Talking Lawrence: Patterns of Eastwood dialect in the work of D. H. Lawrence ~ Two Lawrence Plays ~ "Art for Life's Sake": Essays on D. H. Lawrence ~ Working with Lawrence: Texts, Places, Contexts ~ Experiments: Lectures on Lawrence
Lawrence: Patterns of Eastwood dialect in the work of D. H. Lawrence
The dialect of Eastwood lies at the heart of many of Lawrence’s best-loved works. It is unique to the local community in which he grew up and in which many of his works were set. In this indispensable study Hilary Hillier presents a framework for understanding the dialect, tracing the key elements of its grammar and its accent, and detailing ways in which these differ from so-called ‘correct’ English. Each feature is illustrated by examples from both Lawrence’s works and contemporary speech to demonstrate how this dialect continues to live in the Eastwood area today. Talking Lawrence reveals the precision with which Lawrence's use of language exposes significant social distinctions between his characters. Some of his most remarkable characters, truculent colliers such as Morel or formidable women such as Mrs Gascoyne, are brought to sparkling life by the language they speak. Lawrence knew these people, and he knew their language. He was able to use that language with skill, insight, subtlety and, perhaps most surprising of all, humour. Hilary Hillier's study is a resource for all readers of Lawrence, and an unparalleled introduction to this fascinating subject.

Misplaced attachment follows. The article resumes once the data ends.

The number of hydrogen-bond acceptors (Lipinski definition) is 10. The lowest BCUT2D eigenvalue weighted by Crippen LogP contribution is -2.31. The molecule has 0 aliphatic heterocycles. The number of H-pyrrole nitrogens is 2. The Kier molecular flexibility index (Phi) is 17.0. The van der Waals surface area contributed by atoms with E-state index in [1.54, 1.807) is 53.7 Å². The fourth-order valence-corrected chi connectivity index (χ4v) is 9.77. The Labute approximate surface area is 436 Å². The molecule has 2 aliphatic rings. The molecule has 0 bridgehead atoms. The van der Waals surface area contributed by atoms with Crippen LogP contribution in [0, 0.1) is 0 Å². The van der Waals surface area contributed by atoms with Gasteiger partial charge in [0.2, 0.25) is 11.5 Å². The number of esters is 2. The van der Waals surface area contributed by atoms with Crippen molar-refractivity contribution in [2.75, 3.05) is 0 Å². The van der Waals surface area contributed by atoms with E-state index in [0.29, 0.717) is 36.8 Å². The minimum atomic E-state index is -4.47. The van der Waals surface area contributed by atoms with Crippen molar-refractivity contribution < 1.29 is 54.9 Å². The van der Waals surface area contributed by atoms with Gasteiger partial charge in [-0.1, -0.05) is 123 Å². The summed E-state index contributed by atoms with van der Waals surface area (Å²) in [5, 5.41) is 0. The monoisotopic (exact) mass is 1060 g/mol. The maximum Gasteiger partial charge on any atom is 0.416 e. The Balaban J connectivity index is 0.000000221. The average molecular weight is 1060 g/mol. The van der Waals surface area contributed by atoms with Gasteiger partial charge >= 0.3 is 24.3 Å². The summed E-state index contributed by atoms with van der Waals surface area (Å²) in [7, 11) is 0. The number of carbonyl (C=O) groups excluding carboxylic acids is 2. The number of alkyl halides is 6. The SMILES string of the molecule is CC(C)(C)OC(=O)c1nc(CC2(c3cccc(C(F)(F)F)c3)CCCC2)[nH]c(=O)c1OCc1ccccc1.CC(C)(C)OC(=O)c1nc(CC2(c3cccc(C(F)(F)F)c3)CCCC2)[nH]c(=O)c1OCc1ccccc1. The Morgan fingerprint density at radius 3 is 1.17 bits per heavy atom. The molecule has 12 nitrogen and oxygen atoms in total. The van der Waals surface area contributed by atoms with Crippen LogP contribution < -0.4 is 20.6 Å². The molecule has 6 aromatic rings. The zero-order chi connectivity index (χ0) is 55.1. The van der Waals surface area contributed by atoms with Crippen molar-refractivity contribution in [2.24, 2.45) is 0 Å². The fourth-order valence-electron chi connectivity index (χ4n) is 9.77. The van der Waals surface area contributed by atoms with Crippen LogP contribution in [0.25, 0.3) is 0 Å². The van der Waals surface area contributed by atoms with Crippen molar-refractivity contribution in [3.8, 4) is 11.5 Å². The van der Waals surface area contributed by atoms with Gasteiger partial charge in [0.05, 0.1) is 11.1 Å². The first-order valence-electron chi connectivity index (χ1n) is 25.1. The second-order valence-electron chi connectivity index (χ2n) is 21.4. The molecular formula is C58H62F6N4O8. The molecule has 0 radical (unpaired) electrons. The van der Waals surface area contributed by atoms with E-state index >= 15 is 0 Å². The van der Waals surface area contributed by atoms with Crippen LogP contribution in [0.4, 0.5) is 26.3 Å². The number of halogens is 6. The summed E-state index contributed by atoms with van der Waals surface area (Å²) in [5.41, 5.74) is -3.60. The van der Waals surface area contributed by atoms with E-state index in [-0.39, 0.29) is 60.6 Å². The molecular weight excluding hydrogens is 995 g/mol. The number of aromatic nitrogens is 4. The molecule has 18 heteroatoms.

Hilary Hillier is a Fellow of the D. H. Lawrence Research Centre at the University of Nottingham.
Hilary Hillier is, quite simply, the most acute student of the dialect to have issued from Eastwood since Lawrence himself. John Worthen
The book will be of particular interest to speakers of other languages interested in Lawrence studies but it also provides an authoritative platform for anyone concerned to explore more fully and systematically the key meanings which always emerge when language and its use for literary purposes is at stake. Ronald Carter
View the front papers of this title (PDF, 130Kb)
can hear the BBC Radio Nottingham
interview with the author of 2 September 2008 (MP3, 2.6Mb)